6. What about terrain? Terrain loads just fine.
7. What about objects? These open just fine. Most objects have a very simple structure. FF3R objects open just fine as well. IMPORTANT: You can ADD a bounding box, and we all know what that means! I cut the bounding box from the FF base table and attached it to the Mr mechanical table. I pasted a bounding box onto Minuteman’s rock, dropped it into an FF3R map and had Minuteman smash it to bits! All I need to do a size the box a little better and it will be perfect.
8. Origin Cutscenes? Yes, most of these open just fine. Yes, finally we should be able to make new origin cutscenes without boring a mesher. Even better, many of the animation sequences run!
9. Mesh repair. Got an old troublesome mesh that behaves a little strangely? Inspect it in great detail. Compare it to similar working meshes, and then fix it.
10. Can it open big meshes? It will open Tommyboy’s biggest versatile meshes, so I think the answer is yes.
11. What about effects?. Yes, almost of of these open. Better still, the animations usually run. A boon for effects creators.
12. Advanced features. Nifscope has several advanced features:
Thanks to Shon for pointing this one out:-
NifSkope has a feature where, if you copy and paste a skin from one mesh to another that has bones with the same name, the skin will attach itself to the new bones and animate with them. It works best if the files have exactly the same skeleton, but that’s often the case in other games. You have to start your copy from the object NiTriShape or NiTriStrips, and then paste onto the root node of the file. The bone names have to be exactly the same and have similar matrices for it to work.
You can add glow and gloss(aka refl) textures to meshes that don’t have them. Further you can easily control the mapping of the new textures.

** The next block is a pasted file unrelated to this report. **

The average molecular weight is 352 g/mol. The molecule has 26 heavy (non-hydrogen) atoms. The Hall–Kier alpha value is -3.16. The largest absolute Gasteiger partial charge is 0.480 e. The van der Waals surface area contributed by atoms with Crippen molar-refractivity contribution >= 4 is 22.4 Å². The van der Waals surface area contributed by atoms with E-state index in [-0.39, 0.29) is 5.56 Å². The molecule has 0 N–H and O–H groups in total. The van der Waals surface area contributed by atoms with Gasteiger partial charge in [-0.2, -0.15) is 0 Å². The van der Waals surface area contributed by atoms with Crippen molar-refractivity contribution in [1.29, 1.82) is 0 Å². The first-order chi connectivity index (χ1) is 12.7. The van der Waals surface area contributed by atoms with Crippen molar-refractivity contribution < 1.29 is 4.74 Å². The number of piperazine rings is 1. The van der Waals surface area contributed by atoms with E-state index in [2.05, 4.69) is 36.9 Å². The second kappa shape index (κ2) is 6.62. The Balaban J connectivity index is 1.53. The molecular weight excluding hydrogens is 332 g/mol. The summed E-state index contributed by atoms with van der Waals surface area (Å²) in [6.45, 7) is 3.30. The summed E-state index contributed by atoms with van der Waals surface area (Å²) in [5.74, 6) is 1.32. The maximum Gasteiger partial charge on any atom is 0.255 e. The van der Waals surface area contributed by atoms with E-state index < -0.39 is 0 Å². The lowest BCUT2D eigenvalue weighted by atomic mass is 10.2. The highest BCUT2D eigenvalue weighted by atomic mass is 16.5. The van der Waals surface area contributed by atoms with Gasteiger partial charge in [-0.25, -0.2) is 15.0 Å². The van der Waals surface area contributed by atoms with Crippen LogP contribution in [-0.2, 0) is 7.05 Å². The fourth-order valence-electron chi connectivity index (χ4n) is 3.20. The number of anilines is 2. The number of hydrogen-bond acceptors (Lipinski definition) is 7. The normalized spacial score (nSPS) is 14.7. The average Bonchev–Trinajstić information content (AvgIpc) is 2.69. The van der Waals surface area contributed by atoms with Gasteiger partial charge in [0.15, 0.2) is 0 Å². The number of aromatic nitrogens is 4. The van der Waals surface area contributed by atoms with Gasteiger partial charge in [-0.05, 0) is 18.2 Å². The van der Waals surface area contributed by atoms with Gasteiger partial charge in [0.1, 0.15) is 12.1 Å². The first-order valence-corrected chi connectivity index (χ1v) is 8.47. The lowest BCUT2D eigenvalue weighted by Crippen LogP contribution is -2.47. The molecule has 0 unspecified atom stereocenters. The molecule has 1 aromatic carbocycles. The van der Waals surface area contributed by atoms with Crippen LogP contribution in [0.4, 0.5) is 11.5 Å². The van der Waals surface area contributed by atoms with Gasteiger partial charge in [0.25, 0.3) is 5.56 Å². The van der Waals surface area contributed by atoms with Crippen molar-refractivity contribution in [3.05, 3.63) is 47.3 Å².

You can go to town on keyframes. You can add new animation sequences and cut and paste suitable sequences from one key frame to another. All the traditional keyframe hexing operations are easily done.
How do I hex out an effects layer? You SHOULDN’T need to do this with the post 0.93 xml file, but I’ll retain this information just in case. You need to be confident with the hex editor of your choice. (Thanks to Eternl Knight for this explanation).
By replacing the NiTextureEffects data structure in the file with a non-reflective one (using a hex editor) – NIFScope can read in meshes such as Tommyboy’s awesome Utimate Ironman.
First create a new NIF File in NIFScope by opening an existing NIF. A simple object NIF is perfect. Then delete all the contents, and save the result as a new “blank” NIF. Now create a new “NiTextureEffect” node in the NIF and save it. Open the new NIF in a hex editor and copy into the clipboard the contents of the file starting at the “NiTextureEffect” string (this should be 52 bytes into the file) and ending 8 bytes before the end of the file (or 248 bytes from the start).
Open a copy of the character NIF causing problems in a hex editor. Locate the first instance of the string “NiTextureEffect” now select all the way from the start of this string (i.e. the “N” in “NiTextureEffect”) to 4 bytes before the next “NiXXX” string (this is typically a “NiSourceTexture” string). Replace this with the bytes copied into the clipboard above. Save this new character .NIF in another directory (so as not to destroy the original). Check it in character tool. It should open but have no effects such as reflection.
Sometimes (but not often) you need to repeat this step for a couple of NiTextureEffect nodes – but there tends to only be one per file.
After you are finished working in NifScope, simply reverse the process by copying the section from the unaltered NIF back into the edited version. You should be aware that if you add glow textures to a mesh piece you will not be able to reverse the process.